Who is CSAS?
The Center for Snow & Avalanche Studies (CSAS) is an independent, not-for-profit 501(c)(3) organization. CSAS and its 720 acre, alpine Senator Beck Basin Study Area (SBB) was established in 2003 to foster new research on mountain snowpack processes and to monitor for and detect climate-driven and other changes in regional mountain snow systems. SBB is located in a critically wet and cold portion of the Colorado River Basin (CRB) in the western San Juan Mountains, the first major mountain system downwind of the desert Southwest and Colorado Plateau, is well situated to enable monitoring and understanding of Upper CRB warming, drought, changes in precipitation phase, and other emerging processes such as dust-on-snow. Climate change researchers around the world have recognized mountains as a sensitive bellwether of global and regional change, where system responses may be more transparent and perhaps quicker than in lower elevation settings. Four continuously operating monitoring stations, including a stream gauging station, are operated by CSAS at SBB. Year-round automated measurements are complemented by other manual measurements.
How else is CSAS relevant to Colorado River Basin ?
SBB is the primary sentry site for the CSAS’s Colorado Dust-on-Snow program (CODOS), an applied science program for stakeholders in the CRB. SBB datasets provide a rare platform for development of refined snowmelt models that could improve the Community Hydrologic Prediction System at NOAA River Forecast Centers. Numerous studies, including the Basin Study, have identified the need for improved monitoring in the CRB. SBB data are critical to ongoing research on the impacts of mountain system warming and other hydrologic forcings, providing the basis for many recent peer-reviewed publications. SBB also provides a unique platform for development and validation of remote sensing technologies and characterizations of snowcover conditions and water content. Datasets from the high elevation, alpine SBB capture previously under-represented snow processes.
More Information About Colorado Dust on Snow (CODOS)
The Center for Snow and Avalanche Studies is home to “CODOS”, the Colorado Dust-on-Snow program, an applied science effort funded directly by a collaboration of Colorado and regional water management agencies. Research funded in 2004 by National Science Foundation Grant #ATM0431955 showed that winter and spring depositions of desert dust from the Colorado Plateau onto Colorado’s mountain snowpacks can dramatically reduce snowcover albedo, advance snowmelt timing, enhance snowmelt runoff intensity, and decrease snowmelt runoff yields (see Geophysical Research Letter, 2007 and Proceedings of the National Academy of Sciences, 2010).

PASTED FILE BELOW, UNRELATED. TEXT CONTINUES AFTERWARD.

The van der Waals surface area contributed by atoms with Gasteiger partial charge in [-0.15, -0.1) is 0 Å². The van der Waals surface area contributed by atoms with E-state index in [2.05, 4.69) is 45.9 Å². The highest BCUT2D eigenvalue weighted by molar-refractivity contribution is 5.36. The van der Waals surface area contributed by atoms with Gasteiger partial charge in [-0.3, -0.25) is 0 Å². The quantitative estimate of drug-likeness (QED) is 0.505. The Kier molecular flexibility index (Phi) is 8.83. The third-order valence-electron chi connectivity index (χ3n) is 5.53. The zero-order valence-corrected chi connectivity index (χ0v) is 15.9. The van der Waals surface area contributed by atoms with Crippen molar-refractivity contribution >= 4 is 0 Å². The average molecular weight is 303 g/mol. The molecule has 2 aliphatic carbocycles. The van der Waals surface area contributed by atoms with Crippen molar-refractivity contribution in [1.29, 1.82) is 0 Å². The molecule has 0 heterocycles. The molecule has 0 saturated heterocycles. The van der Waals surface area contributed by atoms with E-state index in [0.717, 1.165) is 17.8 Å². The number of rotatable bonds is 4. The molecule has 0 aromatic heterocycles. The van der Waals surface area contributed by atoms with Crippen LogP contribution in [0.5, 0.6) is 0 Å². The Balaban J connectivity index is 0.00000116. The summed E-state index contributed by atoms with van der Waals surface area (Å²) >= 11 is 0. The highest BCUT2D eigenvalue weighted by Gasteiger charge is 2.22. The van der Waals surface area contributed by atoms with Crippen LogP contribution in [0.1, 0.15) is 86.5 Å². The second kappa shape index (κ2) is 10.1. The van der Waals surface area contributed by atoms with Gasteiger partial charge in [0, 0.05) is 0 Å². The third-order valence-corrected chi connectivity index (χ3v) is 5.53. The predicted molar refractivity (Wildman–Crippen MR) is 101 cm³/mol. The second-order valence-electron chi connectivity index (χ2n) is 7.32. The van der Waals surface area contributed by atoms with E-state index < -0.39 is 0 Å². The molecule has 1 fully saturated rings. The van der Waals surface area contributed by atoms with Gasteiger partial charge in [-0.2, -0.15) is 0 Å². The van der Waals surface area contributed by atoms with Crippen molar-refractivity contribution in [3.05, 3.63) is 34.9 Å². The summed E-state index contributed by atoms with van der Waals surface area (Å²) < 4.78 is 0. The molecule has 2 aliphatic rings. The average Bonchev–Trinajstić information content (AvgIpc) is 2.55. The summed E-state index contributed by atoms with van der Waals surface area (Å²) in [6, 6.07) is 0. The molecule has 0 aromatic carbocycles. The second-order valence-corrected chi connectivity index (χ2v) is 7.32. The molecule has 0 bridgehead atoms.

CSAS engaged Colorado’s water management community during the summer of 2006 and has been presenting these findings ever since, at quarterly board meetings of local water districts, Colorado Water Congress and Colorado Water Workshop sessions, regional IBCC Colorado Roundtable sessions, and other technical meetings hosted by the Bureau of Reclamation. With direct funding support from those stakeholders, CODOS monitors the presence/absence of dust layers at ten mountain pass locations throughout the State. With those data, and data from nearby SNOTEL sites, and given the weather forecasts for those watersheds, CODOS provides its funders and their agency partners with a series of “Update” analyses of how dust-on-snow is likely to influence snowmelt timing and rates during the snowmelt runoff season. That information assists reservoir operators, municipal and agricultural water providers, flood risk managers, and others at local, State, and Federal agencies responsible for managing the spring runoff water that is so vital to Colorado and to states downstream on the Colorado, Rio Grande, North and South Platte, and Arkansas rivers.
In an effort to create a useful reference for each CODOS site, we have gathered all relevant data, graphs and photos into a single page for each site:
Keep in mind that many CODOS Updates & Alerts are not site-specific, and can be found only on the CODOS Updates & Archives page.
Who relies on Senator Beck Basin for data, field research, and operations?